The Show Without a Soul: A Second Look at Veep

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I’ve been attempting to make the most of my HBO subscription, now that I’m a legal watcher of its shows since my apartment complex gets it for free. This means I’m going through HBO Go and pretty much watching everything on the channel I haven’t seen yet.

I do have The Sopranos, The Wire, Deadwood, Band of Brothers, Curb, Entourage, The Newsroom, Flight of the Conchords, Rome, Boardwalk Empire, Girls, Oz and Game of Thrones under my belt, so my options aren’t exactly wide open. But I did decide to plow through a more recent offering of theirs, Veep.

I watched Veep when it premiered last year, and I think I even stuck around for the second week. It didn’t particularly move me comedically, but now that I’ve done with two¬†full seasons in a week, I think it’s a show best consumed in just a few sittings rather than spread out over weeks and years. It’s not like Girls, where a singular episode will get you talking the next day, but as a whole, it’s one of the most unique shows on TV.

A brief overview for the uninitiated: Seinfeld’s Julia Louis-Dreyfus is Vice President Selena Meyer, a former presidential hopeful who had to settle for being on the bottom of a ticket when her primary campaign went south. She’s joined by Mike (Matt Walsh) her clueless director of communications, Amy (Anna Chlumsky) her workaholic chief-of-staff, Dan (Reid Scott) her slimy deputy director and Gary (Tony Hale), her personal aide who more or less treats her how Buster Bluth doted on Lucille in Arrested Development. It may be the same role, but it’s a great one.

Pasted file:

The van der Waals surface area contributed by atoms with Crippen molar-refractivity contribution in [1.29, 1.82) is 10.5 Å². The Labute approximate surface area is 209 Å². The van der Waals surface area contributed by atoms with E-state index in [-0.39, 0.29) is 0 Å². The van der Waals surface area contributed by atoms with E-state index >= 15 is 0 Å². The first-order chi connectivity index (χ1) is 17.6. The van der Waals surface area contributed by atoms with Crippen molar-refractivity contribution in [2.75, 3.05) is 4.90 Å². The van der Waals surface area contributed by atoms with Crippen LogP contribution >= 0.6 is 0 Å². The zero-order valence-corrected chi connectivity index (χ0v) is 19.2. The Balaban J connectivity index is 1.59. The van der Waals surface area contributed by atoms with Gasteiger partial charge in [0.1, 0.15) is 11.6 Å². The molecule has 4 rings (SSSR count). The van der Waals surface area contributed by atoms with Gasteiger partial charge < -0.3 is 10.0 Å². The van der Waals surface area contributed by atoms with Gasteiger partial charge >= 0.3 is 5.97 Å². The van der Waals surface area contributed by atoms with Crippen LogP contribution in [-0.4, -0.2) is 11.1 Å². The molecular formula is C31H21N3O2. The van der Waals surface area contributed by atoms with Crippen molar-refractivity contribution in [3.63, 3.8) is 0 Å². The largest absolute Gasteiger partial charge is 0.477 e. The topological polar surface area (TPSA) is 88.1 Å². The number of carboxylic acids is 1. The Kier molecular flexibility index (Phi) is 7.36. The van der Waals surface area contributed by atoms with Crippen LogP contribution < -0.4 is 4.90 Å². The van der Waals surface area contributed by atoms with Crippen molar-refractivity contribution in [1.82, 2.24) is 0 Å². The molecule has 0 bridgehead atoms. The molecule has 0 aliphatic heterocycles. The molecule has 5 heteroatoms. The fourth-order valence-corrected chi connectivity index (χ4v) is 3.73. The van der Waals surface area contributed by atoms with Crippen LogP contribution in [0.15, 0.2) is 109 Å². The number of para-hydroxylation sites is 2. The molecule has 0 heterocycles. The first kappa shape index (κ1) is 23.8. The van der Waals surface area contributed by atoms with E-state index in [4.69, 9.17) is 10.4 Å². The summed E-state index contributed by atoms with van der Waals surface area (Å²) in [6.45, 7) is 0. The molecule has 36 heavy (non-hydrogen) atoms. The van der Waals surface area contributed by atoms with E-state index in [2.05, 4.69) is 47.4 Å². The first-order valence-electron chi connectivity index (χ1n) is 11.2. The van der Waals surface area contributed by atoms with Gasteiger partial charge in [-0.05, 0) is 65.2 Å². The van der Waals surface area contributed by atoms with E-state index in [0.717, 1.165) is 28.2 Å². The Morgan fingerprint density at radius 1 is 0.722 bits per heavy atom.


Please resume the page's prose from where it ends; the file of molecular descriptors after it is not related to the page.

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The show’s focus is on Selena trying to grasp at what little power she has as the vice president. It’s an indictment of the relatively useless office, but more so the entire political process in general. Veep is all back-stabbing, name-calling, dirty deals and more name-calling. Seriously, the amount of insults per minute in the show is simply astonishing, and make up most of the best lines in the scripts.

Veep is a unique show because I don’t believe I’ve EVER seen a comedy as soulless. I used that word in my title on purpose, even though it’s normally meant as an insult when used to describe media or art. But here, I mean it literally. There doesn’t seem to be one person on the show with a soul.

Think about every comedy you’ve ever seen. Yes, there are ones that are supposed to be “funny with a heart.” For every time Dwight sets a room on fire in The Office, you have a teary eyed moment between Jim and Pam. Or even on straight-up comedy shows, for every time Jazzy Jeff gets thrown out of the house on Fresh Prince, you have Will’s dad abandoning him. And so on. Really, every single comedy I can think of has SOME sort of dramatic component to it, even if it’s just one millisecond of Larry David genuinely feeling bad about something he’s done on Curb, or E feeling rejected by Vince on Entourage. There’s at least a tiny glimmer of heart in every comedy, at one point or another.

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Not in Veep. Not ever.